Kangaroos Escaping From Bushfire Australia [Image source: Getty Images]

Texan Zoos, Businesses, and Individuals Assist in Australian Bushfire Relief


Since September 2019, bushfires have raged all across Australia, burning more than 27 million acres of land with over 100 still active blazes. Experts predict that over 1 billion animals have been killed by the bushfires, with long term recovery impeded by an extended drought season. The devastation has motivated many businesses and individuals in Texas to take up action, offering donations to help those affected as well as Australian wildlife. Historically Texas experiences long drought seasons and currently, nearly one-third of Texas is in drought. For many, the Australian bushfires are a difficult reminder of the risks of hot, dry climates.

In Katy, Texas, mother of two Amy Casto is making ‘Joey Pouches’, designed to be swaddling blankets for orphaned and displaced animals. Local businesses such as Hibiscus Linens in Houston, are offering to ship the ‘Joey Pouches’ to Australia, where they will assist animal rescue centers in providing for animals. Eight-year-old Nahla Sellers from Round Rock, has set up a stall outside her home, selling home-made bracelets. She has so far raised $450 for RSPCA New South Wales, with donations from all across the United States.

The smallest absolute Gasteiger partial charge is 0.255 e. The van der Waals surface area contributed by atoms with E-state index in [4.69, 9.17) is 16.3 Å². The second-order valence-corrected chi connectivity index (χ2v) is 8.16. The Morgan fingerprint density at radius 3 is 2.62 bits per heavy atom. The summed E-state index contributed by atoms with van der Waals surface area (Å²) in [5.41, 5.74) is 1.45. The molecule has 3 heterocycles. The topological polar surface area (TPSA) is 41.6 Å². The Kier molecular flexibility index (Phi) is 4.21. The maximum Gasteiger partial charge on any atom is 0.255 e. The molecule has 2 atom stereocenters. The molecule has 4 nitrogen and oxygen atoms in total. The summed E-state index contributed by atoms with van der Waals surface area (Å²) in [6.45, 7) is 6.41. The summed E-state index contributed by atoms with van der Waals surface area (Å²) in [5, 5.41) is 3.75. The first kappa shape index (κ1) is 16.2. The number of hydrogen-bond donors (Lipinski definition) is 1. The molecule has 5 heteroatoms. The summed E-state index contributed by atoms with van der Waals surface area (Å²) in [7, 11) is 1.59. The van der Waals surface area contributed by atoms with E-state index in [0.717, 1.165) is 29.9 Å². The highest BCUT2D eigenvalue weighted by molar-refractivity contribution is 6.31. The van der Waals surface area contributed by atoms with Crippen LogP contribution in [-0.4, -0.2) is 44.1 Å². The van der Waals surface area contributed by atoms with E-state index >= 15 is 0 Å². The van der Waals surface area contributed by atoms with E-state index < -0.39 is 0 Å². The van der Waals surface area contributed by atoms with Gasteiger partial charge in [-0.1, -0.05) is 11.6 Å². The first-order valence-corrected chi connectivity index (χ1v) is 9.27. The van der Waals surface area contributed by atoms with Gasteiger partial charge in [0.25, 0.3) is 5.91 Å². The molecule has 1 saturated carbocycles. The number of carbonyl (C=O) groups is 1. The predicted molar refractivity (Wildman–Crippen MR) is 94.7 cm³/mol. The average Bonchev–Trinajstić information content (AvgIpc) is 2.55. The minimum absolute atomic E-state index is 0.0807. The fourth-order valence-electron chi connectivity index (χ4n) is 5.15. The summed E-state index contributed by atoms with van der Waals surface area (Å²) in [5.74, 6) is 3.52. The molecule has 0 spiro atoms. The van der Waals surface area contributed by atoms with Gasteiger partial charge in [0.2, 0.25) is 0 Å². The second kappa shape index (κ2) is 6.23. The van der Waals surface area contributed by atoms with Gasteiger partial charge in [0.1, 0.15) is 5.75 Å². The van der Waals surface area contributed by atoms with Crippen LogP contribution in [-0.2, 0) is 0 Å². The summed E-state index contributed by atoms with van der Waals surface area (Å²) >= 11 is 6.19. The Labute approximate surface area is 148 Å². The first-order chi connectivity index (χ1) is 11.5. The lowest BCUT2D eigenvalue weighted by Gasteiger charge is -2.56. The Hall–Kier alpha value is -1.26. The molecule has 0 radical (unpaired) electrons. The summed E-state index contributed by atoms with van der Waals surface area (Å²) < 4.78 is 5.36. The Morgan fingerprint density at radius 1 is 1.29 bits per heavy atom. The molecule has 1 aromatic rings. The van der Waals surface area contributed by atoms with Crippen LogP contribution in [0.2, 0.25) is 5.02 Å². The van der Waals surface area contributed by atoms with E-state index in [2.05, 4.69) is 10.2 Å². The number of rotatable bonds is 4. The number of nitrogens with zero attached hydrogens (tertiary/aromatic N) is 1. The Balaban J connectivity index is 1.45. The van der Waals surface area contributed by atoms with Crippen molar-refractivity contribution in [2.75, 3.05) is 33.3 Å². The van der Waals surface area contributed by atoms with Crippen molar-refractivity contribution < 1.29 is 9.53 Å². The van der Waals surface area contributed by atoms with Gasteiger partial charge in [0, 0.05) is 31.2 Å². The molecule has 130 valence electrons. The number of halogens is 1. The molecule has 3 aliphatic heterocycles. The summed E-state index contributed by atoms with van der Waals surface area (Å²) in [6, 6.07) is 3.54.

Individual efforts spread throughout Texas, with Austin-based artists ‘Name Pinding’ creating a koala pin, where sales made will go towards disaster relief efforts in Australia. The profits from the pin sales will be split between WIRES Wildlife Rescue in New South Wales and the Australian Red Cross which will assist impacted communities in their recovery. In Austin, a café in Bee Cave is hosting a silent auction on January 25 to raise money for bushfire relief efforts. The café is planning a day with Australian pastries such as meat pies, to support the auction of items donated by local, national, and international businesses.

Houston Zoo and Austin Zoo are also offering their assistance with relief efforts. Houston Zoo has donated $5,000 to the Bushfire Emergency Wildlife Fund which will assist wildlife in critical care and in the “long-term recovery of Australian wildlife”. Austin Zoo, which is home to some native Australian animals including emus and cockatoos, has offered its facilities to the rehabilitation of injured animals if needed. The director of Austin Zoo’s animal care is also planning a local relief effort to raise funds to directly assist.

In 2018 Australian firefighters assisted the United States in Californian wildfires and the reciprocated generosity by local businesses and individuals is testament to strong cultural links between Australia and the United States. Texas has a relationship with Australia that is increasingly strengthening, with nearly 20 000 Texan jobs supported by exports and six sister cities that connect them. Generosity throughout Texas proves that no action is too small and that every contribution goes a long way in their budding relationship with Australia.

Angelina Gu is a participant of the Young Professionals Program at the East-West Center in Washington. She is a second year undergraduate student at the University of Sydney studying a Bachelor of Arts, majoring in History and a Bachelor of Advanced Studies (Politics and International Relations).